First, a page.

From my previous entry about the SpellBound Firefox extension, comments had suggested checking out Google Toolbar which now includes spell check, but be aware that it sends data back to Google servers.
We process your requests in order to operate the Google Toolbar. For example, by knowing which web page you are viewing, the PageRank feature of Google Toolbar can show you Google’s ranking of that web page. Likewise, by processing the text on a web page, SpellCheck can offer spelling suggestions and AutoLink can provide useful links to information.
I confirmed that doing a spell check operation sends the data to a Google server, presumably where the spelling analysis takes place. The data is sent over SSL, so it’s not possible to observe the exchange. This design actually makes sense, leaving the processing for spelling or link suggestions on the server. But, the trade off is privacy and whether you want your data sent to Google servers.
If you’re doing something that will be public soon anyways (e.g. this blog entry), it may not be a concern. But, if you’re doing something sensitive or confidential (corporate bug database, for example), I’d recommend IESpell for Internet Explorer or SpellBound for Firefox.
I’ve really come to appreciate and rely on the SpellBound Firefox extension. Whether it’s creating a new blog entry, submitting bug reports and comments, or any other web-based content, having spell check only a right-click away is very handy.
Things were going swimmingly, until Firefox 126.96.36.199 update came out. Unfortunately the SpellBound extension and the corresponding dictionaries both reported incompatibility with the newer version. A quick web search revealed one possible solution: editing the install.rdf file inside the XPI packages to raise the “maximum” version number supported.
After uninstalling my existing extensions, then installing these newly-modified ones, spell check was back again! Here are copies of my modified XPI files that could be installed directly into Firefox 188.8.131.52 for Windows without any editing:
Update: In the comments, some people suggested using Google toolbar’s spellchecker. Nathan Sharp cautioned that this would send your data to remote Google servers which may be a concern. I followed up in an entry about Google Toolbar.
Update #2: Based on the number of comments and visitors, this post has become fairly popular. I’m glad people found it helpful. I also just updated my server so that these .xpi files are served with the correct MIME type so you should be able to install directly into Firefox by clicking the links above (and allowing www.cantoni.org as a trusted install site).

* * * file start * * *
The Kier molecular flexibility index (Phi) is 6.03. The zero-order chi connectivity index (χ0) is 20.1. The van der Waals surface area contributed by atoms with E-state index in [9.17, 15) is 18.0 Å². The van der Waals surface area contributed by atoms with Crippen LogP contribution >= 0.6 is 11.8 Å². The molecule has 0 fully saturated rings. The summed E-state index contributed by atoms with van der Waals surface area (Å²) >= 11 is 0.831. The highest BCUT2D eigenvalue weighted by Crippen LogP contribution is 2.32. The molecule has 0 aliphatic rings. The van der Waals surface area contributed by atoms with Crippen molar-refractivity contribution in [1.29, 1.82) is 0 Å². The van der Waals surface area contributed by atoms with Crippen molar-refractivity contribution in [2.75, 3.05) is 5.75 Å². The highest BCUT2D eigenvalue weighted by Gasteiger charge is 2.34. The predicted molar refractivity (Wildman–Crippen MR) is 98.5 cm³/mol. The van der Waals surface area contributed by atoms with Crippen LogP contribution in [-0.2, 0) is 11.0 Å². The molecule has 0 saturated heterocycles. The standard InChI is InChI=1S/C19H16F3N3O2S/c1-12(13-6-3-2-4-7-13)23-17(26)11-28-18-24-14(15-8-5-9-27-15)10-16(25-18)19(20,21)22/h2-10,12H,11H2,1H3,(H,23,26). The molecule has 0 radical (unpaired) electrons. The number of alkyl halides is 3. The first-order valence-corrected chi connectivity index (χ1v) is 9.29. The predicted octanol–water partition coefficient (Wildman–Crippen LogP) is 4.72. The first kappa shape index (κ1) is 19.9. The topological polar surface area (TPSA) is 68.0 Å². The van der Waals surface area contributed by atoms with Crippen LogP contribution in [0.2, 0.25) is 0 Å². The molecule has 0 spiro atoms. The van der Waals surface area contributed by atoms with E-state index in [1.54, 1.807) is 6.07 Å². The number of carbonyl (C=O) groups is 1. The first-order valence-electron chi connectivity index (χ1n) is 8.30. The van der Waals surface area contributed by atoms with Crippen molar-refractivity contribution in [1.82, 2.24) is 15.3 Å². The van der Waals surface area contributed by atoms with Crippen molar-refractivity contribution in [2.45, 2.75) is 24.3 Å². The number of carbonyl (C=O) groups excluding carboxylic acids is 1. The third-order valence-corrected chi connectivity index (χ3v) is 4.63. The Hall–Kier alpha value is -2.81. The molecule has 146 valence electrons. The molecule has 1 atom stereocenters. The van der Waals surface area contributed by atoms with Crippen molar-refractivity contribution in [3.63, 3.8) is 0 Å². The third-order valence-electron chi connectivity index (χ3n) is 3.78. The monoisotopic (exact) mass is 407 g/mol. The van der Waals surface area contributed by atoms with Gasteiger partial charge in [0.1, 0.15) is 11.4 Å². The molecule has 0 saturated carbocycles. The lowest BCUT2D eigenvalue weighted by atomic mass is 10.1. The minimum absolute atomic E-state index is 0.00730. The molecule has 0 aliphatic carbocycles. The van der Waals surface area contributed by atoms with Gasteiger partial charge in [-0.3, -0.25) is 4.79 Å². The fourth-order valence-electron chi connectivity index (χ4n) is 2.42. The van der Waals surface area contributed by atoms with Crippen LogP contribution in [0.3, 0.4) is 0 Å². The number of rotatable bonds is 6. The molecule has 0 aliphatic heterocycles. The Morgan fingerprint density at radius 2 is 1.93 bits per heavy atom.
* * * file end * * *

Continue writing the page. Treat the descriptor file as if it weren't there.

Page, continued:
I’ve been a big Stanford football fan and season ticket holder for quite a while now (I guess about 8 years). The whole “anti-establishment” band thing has been amusing at times, but especially when they get in trouble. From SFGate.com yesterday, it turns out that the tree was fired for drinking on the job (emphasis mine):
“She wasn’t doing anything offensive,” Urmy said. “She was just jumping and dancing. The tree’s movement is usually consistent with that of someone who’s had something to drink.”
Those in my family who are Notre Dame fans relish the fact that Stanford’s band is no longer welcome at Notre Dame. (Although I must admit the potato famine gag was pretty funny…)
I spent the whole afternoon in jury duty, coming home to learn about the new Yahoo! User Interface blog which coincides with the public launch of the Yahoo! UI Library and Design Patterns. It looks like all this stuff launched yesterday (Monday, February 13). Here’s the scoop from the new UI blog:
Everything is provided under a really-open BSD license. I knew we had a couple such efforts for internal use, but had no idea we were working on a public release. Those public Yahoo! blogs are helpful even if you happen to work there :)
I recently discovered the Aardvark Firefox extension and have found it quite helpful for printing web sites that don’t already offer “printer friendly” versions. Aardvark lets you remove page elements like navigation bars or ads. Whether you’re printing out a longer article or just trying to read something online, this is really a helpful tool.
To demonstrate this extension, I’ve made my first screencast with Camtasia Studio. I’m still trying to figure out the best combination of image/sound quality versus file size. I’ve published a couple different combinations to try:
Update 2006-08-16: I re-created the Flash version to improve the audio. File size is up a little, now 20MB, but the screencast sounds much better now.